Stingers: articles

Phelps soothes his sting

PETER PHELPS shows me his new tattoo. Three letters, "Aja", are raw and blue over his heart.

"I got it done on Father's Day," he says. Aja Blue is his five-month-old daughter, his first child—at age 42.

"Phelpsy" is shovelling in food during the lunch hour of a location shoot for Stingers, Channel 9's quietly successful undercover cop drama, which this week celebrates its 150th episode.

The AFI and Logie award winner has spent the morning exuding soft-spoken menace, undercover at a bar as scruffy types made criminal plans.

But Phelpsy's gritty, angsty days are in the past—in life and in Stingers. Over its five-year, seven-season life the show has warmed, and its star seems to have found contentment.

"There wasn't much chance to see the human side of our characters early on," he says. "It's more layered now, you see the human side—how they tick. We're doing more than just catching the crims every week."

Phelps says his private life "probably mirrors that a bit"—he's much happier than he used to be.

"With my new daughter, and my partner (restaurateur Donna Fowkes) things are really good, I'm a much more at-home kind of person now," he says.

"Donna also visits (the set of Stingers), and there's lots of play time with Aja—she's at a great stage where mum and dad are the universe."

Phelps is the original doting dad. He has even bought one of the new video phones.

"It's great just to check up, Donna holds it over the cot," he says. "I don't think she really knows it's me but you pretend though. You wave a lot."

This contact is important to Phelps because heading the Stingers cast is a demanding job.

An entire one-hour episode is shot every week—Monday to Wednesday they are on location, followed by two days in the studio. Days start early and finish late.

Phelps has been with the show since it began, absent in only one episode (for paternity leave when Aja was born).

He sees his character Peter Church as the moral core of the show, and has enjoyed developing that as the show has changed.

"It's harder, I have to say more words," he jokes. "But there's still action—I love having a good screen fight, it's like a well-choreographed dance."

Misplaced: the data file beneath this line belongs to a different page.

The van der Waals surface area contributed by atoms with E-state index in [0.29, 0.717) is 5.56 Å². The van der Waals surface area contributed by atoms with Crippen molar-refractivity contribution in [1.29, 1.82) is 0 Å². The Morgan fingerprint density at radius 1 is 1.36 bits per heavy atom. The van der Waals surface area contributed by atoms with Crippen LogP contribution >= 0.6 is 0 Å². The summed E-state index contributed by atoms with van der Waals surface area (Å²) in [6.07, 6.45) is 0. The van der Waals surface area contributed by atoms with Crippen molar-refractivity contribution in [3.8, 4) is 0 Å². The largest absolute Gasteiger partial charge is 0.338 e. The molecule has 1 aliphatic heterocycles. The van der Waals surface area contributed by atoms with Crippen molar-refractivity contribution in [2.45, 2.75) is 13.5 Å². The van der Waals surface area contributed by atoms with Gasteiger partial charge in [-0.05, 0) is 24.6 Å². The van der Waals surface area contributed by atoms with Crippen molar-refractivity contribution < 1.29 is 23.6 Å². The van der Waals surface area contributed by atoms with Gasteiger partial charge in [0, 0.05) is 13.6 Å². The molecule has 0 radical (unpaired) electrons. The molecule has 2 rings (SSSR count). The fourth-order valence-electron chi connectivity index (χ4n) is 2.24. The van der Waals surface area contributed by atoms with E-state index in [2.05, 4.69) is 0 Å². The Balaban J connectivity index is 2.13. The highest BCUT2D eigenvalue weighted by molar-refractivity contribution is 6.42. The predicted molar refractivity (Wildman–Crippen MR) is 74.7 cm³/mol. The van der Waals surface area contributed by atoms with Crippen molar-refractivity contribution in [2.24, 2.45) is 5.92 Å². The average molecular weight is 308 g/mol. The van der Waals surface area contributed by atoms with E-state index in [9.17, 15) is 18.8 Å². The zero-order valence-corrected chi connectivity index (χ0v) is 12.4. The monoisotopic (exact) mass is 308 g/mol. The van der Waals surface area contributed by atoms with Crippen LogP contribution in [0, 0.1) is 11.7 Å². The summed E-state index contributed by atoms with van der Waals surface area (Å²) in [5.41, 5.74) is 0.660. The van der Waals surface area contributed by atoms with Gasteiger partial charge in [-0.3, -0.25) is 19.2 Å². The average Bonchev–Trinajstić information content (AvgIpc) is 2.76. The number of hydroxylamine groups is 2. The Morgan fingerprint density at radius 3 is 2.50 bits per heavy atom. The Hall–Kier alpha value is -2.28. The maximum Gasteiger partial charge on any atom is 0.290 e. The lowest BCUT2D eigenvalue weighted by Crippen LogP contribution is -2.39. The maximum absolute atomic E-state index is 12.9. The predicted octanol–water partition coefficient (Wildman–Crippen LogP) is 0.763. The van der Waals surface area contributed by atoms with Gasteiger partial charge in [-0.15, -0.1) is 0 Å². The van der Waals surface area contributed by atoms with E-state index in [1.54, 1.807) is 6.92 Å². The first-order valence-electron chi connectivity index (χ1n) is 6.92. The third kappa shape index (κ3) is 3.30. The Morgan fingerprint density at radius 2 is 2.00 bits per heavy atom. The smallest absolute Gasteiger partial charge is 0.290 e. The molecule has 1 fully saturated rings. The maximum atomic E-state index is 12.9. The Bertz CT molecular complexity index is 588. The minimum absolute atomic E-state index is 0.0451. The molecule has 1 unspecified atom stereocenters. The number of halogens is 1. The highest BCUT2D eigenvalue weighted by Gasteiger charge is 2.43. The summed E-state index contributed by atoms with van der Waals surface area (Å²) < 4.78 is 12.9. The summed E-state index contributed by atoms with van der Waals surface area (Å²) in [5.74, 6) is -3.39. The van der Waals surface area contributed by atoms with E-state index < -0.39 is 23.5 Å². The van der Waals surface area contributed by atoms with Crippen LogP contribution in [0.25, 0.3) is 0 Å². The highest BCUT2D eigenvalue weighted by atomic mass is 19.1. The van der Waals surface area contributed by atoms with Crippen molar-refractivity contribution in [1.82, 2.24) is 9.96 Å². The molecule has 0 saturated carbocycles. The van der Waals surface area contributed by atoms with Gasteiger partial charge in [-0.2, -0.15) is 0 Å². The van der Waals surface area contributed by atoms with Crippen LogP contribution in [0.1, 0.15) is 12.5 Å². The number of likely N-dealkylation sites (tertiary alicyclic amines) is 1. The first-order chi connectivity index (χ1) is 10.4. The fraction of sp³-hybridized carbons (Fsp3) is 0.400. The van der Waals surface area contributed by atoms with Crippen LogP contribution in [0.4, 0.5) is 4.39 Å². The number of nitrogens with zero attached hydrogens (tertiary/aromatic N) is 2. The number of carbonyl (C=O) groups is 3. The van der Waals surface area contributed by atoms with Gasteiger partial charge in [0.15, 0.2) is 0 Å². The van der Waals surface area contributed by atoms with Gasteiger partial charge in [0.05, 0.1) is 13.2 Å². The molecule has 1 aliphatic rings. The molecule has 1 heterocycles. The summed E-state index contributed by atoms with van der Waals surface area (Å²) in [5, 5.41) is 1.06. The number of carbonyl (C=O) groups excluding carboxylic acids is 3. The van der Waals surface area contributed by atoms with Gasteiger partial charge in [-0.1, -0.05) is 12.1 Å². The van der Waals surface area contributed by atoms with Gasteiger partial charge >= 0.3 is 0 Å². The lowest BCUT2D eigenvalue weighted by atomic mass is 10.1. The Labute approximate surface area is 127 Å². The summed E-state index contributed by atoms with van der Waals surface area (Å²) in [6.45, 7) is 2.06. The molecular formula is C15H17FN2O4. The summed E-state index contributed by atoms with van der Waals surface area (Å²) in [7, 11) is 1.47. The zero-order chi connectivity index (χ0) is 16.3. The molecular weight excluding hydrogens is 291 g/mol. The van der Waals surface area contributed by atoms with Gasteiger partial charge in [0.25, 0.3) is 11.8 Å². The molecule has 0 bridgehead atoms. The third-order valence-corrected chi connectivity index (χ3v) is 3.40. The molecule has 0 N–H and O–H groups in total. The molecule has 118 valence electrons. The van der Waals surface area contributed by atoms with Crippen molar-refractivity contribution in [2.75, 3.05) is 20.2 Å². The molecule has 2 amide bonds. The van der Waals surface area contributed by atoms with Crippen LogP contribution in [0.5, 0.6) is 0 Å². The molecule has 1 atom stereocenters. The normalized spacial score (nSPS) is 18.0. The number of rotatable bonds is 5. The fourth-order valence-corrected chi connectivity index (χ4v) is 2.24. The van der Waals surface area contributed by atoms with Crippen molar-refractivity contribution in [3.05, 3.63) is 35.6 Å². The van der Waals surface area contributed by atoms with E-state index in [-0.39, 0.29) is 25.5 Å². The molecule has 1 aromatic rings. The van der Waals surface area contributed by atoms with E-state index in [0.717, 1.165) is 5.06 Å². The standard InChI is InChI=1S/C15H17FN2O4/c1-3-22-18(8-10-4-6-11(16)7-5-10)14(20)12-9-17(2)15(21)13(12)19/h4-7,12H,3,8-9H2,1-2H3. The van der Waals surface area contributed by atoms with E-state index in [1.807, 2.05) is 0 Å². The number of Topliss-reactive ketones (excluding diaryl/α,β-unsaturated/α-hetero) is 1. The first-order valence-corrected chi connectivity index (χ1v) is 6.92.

Stingers producer John Wild says the show's change in tone was necessary.

"In the early days we suffered because we strictly honoured undercover cop protocol," he says. "Core characters couldn't talk to each other, their wives or family, for fear of breaching confidentiality.

"The characters were becoming inaccessible. So we have incrementally changed the show every season. We've breached undercover protocol over the years and made our characters a bit more human.

"I think we've got a very good balance now. We've got good crime stories, but the characters are engaging and accessible."

Wild is a TV veteran with the name and the gravelly voice of a TV crim. He's produced Stingers since its debut and has guided the show to fairly steady million-plus audience figures.

He has recently brought in a younger audience with the new young cast members Jacinta Stapleton, Katrina Milosevic and Daniel Frederiksen.

But one of the best casting decisions was bringing Gary Sweet into the show last year, as the taciturn and tortured Luke Harris.

"I've known Gary for 20 years, I worked with him on The Sullivans," Wild says. "He was out in the cold for a while, but we've given him a character that was quite different to the romantic leads he's played before.

"It was risky on both sides, and I think he's taken up the challenge and done some of his best work."

Wild is more than happy with the quality of Stingers, though it's tough competing with slick American imports when you're producing 40 episodes per year on a fraction of the money.

The jump this year to 40 episodes rather than 20 was aimed at making the show more of a household name, Wild says.

"But in this industry you're only as good as your previous month," he says. "We're very proud of reaching the 150 show mark, it gives the actors such a lift and makes them confident and ambitious for the show to go on."

Ratings success is more important than ever in the age of reality TV, when shows feature unpaid actors who build their own set. Dramas have to work harder than ever to justify their cost.

The Stingers set—which had to be completely rebuilt to stand the keen gaze of higher definition digital cameras—fills a warehouse with cells, offices, even a hospital room. Out the back the regular cast have their own caravans—a nice Hollywood touch born out of the lack of a dressing room.

Outside his caravan Phelps has set up a little gym, where he works out between scenes and thinks about future plans.

One day he wants to open a restaurant with his wife. He's also reforming a production company with a friend, with the aim of making a film together—the writing is under way.

But for now he's enjoying the success of Stingers.

By Nick Miller
September 15, 2003
The West Australian